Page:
Self-awareness following traumatic brain injury and implications for rehabilitation

Brain Inj. 2002 Apr;16(4):277-89. doi: 10.1080/02699050110103274.

Abstract

Primary objective: Many studies investigating self-awareness following traumatic brain injury (TBI) have been conducted more than 2 years post-injury, thereby providing limited information regarding the implications of insight for rehabilitation. The present study aimed to investigate awareness of deficits in a group of patients who were less than 2 years post-injury and still involved in rehabilitation.

Research design: Thirty patients with a history of moderate or severe TBI and their significant other (SO) were studied in a cross-sectional analysis. A sub-group also participated in an interdisciplinary Memory Group at the Bethesda Rehabilitation Centre.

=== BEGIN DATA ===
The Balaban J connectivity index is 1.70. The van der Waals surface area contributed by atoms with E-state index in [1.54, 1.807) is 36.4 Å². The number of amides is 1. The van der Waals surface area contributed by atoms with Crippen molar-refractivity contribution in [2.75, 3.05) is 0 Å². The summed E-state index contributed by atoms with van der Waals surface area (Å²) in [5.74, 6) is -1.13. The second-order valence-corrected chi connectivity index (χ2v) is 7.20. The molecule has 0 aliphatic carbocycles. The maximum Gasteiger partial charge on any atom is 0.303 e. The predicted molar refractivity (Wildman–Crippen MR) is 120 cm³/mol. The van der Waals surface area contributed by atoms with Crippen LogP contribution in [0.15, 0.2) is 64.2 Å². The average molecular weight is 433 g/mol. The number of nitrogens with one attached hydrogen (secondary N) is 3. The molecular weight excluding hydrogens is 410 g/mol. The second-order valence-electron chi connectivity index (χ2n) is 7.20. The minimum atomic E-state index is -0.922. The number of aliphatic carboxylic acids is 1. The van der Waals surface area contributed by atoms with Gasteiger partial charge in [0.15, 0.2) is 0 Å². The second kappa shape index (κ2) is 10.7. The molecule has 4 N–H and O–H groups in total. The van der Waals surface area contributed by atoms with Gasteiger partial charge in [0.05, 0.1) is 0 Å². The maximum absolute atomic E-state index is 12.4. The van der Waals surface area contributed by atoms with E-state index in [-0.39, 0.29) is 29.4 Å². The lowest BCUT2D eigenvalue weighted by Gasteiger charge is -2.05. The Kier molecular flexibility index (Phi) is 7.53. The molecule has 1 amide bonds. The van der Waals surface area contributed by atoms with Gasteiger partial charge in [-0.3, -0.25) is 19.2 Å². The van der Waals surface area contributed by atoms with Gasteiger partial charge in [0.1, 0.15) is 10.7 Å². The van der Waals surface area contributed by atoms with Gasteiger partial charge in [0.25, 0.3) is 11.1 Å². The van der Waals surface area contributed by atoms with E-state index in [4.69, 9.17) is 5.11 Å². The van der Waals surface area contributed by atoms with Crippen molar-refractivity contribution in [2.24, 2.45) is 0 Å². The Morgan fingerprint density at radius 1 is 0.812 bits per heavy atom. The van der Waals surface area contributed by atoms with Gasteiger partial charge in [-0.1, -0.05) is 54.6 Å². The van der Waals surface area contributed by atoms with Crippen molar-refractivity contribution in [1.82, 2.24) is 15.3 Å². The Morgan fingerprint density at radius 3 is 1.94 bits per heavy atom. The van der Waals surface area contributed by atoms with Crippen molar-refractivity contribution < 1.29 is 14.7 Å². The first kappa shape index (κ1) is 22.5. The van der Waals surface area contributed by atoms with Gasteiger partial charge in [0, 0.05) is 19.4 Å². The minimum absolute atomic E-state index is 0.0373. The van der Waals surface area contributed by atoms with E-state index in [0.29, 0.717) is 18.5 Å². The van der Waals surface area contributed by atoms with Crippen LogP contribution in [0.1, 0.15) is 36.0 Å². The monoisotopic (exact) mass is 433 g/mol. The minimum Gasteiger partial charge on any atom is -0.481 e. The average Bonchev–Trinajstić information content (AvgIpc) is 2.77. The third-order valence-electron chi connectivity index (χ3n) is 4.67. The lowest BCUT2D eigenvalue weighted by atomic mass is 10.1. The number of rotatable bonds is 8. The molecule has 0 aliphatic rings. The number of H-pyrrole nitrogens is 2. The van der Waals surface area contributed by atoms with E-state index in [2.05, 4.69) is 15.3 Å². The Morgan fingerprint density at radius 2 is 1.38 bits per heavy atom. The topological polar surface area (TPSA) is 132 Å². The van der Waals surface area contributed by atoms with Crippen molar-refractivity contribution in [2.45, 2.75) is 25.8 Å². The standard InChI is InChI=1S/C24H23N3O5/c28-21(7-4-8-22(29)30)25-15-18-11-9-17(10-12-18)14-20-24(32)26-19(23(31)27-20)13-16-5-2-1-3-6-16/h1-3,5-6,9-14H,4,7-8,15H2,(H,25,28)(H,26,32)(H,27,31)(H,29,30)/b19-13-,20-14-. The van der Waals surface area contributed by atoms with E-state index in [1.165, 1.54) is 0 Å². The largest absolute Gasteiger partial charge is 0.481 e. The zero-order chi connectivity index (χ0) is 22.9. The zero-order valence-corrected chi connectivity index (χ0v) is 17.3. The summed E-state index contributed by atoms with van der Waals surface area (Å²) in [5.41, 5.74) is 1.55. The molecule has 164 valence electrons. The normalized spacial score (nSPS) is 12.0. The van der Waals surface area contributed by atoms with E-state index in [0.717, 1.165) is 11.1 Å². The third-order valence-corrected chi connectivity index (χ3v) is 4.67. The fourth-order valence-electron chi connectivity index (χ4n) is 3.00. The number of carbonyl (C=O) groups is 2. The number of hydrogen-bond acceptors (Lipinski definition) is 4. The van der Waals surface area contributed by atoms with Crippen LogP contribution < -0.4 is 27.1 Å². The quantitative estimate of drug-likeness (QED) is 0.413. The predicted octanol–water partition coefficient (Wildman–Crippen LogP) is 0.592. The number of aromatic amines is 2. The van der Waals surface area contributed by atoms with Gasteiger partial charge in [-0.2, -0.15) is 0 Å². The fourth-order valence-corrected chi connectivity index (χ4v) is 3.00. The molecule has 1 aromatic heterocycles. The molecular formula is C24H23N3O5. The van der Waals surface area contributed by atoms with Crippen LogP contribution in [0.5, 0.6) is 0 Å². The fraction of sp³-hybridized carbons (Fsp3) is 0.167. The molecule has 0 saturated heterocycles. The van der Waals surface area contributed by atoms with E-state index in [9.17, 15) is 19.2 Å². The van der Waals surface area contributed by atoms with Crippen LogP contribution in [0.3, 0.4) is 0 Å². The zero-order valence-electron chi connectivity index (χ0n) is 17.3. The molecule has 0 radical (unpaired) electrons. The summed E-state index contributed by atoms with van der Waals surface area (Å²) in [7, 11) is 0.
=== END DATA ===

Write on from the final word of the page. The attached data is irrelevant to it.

Methods and procedures: Level of insight was measured by the degree of agreement between self and significant other (SO) report on the Awareness of Deficit questionnaire (ADQ), assessing various domains of daily functioning.

Results: There was substantial agreement between patients and their SO, although the patients with TBI were less likely to acknowledge executive problems. Interestingly, both groups reported only low-to-moderate levels of difficulty.

Conclusions: The data indicate that SO's awareness may also be limited in the early recovery stages. A sub-group of the patients obtained benefit from participation in the Memory Group in a rehabilitation setting.

MeSH terms

  • Adolescent
  • Adult
  • Brain Injuries / psychology*
  • Brain Injuries / rehabilitation*
  • Female
  • Follow-Up Studies
  • Humans
  • Male
  • Middle Aged
  • Psychometrics
  • Self Concept*
  • Severity of Illness Index
  • Surveys and Questionnaires